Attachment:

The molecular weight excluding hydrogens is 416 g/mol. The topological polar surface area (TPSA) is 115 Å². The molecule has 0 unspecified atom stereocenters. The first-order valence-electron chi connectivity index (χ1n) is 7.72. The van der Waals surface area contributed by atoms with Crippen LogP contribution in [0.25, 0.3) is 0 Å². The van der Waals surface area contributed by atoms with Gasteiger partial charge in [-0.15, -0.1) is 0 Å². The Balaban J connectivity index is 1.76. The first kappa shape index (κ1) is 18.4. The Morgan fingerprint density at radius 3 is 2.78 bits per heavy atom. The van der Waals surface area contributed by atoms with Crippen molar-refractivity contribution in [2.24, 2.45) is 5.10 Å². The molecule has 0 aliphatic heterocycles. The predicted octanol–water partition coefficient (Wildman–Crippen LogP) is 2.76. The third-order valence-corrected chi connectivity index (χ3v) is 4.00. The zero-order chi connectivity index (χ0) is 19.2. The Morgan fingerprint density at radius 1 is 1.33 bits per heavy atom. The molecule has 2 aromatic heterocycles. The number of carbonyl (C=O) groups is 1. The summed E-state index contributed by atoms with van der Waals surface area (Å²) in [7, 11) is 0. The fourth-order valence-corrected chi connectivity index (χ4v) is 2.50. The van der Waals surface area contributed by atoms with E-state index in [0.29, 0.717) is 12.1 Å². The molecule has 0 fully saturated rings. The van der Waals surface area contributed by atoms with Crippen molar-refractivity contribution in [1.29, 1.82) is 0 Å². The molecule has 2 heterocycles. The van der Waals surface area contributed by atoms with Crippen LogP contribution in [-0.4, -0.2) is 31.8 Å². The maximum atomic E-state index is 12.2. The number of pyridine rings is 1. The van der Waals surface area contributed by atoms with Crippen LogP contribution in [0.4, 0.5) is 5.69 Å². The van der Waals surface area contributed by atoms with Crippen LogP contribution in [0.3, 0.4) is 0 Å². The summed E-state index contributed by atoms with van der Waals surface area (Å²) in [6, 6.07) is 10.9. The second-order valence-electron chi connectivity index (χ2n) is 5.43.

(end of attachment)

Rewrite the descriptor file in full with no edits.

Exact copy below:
The molecular weight excluding hydrogens is 416 g/mol. The topological polar surface area (TPSA) is 115 Å². The molecule has 0 unspecified atom stereocenters. The first-order valence-electron chi connectivity index (χ1n) is 7.72. The van der Waals surface area contributed by atoms with Crippen LogP contribution in [0.25, 0.3) is 0 Å². The van der Waals surface area contributed by atoms with Gasteiger partial charge in [-0.15, -0.1) is 0 Å². The Balaban J connectivity index is 1.76. The first kappa shape index (κ1) is 18.4. The Morgan fingerprint density at radius 3 is 2.78 bits per heavy atom. The van der Waals surface area contributed by atoms with Crippen molar-refractivity contribution in [2.24, 2.45) is 5.10 Å². The molecule has 0 aliphatic heterocycles. The predicted octanol–water partition coefficient (Wildman–Crippen LogP) is 2.76. The third-order valence-corrected chi connectivity index (χ3v) is 4.00. The zero-order chi connectivity index (χ0) is 19.2. The Morgan fingerprint density at radius 1 is 1.33 bits per heavy atom. The molecule has 2 aromatic heterocycles. The number of carbonyl (C=O) groups is 1. The summed E-state index contributed by atoms with van der Waals surface area (Å²) in [7, 11) is 0. The fourth-order valence-corrected chi connectivity index (χ4v) is 2.50. The van der Waals surface area contributed by atoms with E-state index in [0.29, 0.717) is 12.1 Å². The molecule has 0 fully saturated rings. The van der Waals surface area contributed by atoms with Crippen molar-refractivity contribution in [1.29, 1.82) is 0 Å². The molecule has 2 heterocycles. The van der Waals surface area contributed by atoms with Crippen LogP contribution in [-0.4, -0.2) is 31.8 Å². The maximum atomic E-state index is 12.2. The number of pyridine rings is 1. The van der Waals surface area contributed by atoms with Crippen LogP contribution in [0.4, 0.5) is 5.69 Å². The van der Waals surface area contributed by atoms with Crippen LogP contribution in [0.3, 0.4) is 0 Å². The summed E-state index contributed by atoms with van der Waals surface area (Å²) in [6, 6.07) is 10.9. The second-order valence-electron chi connectivity index (χ2n) is 5.43.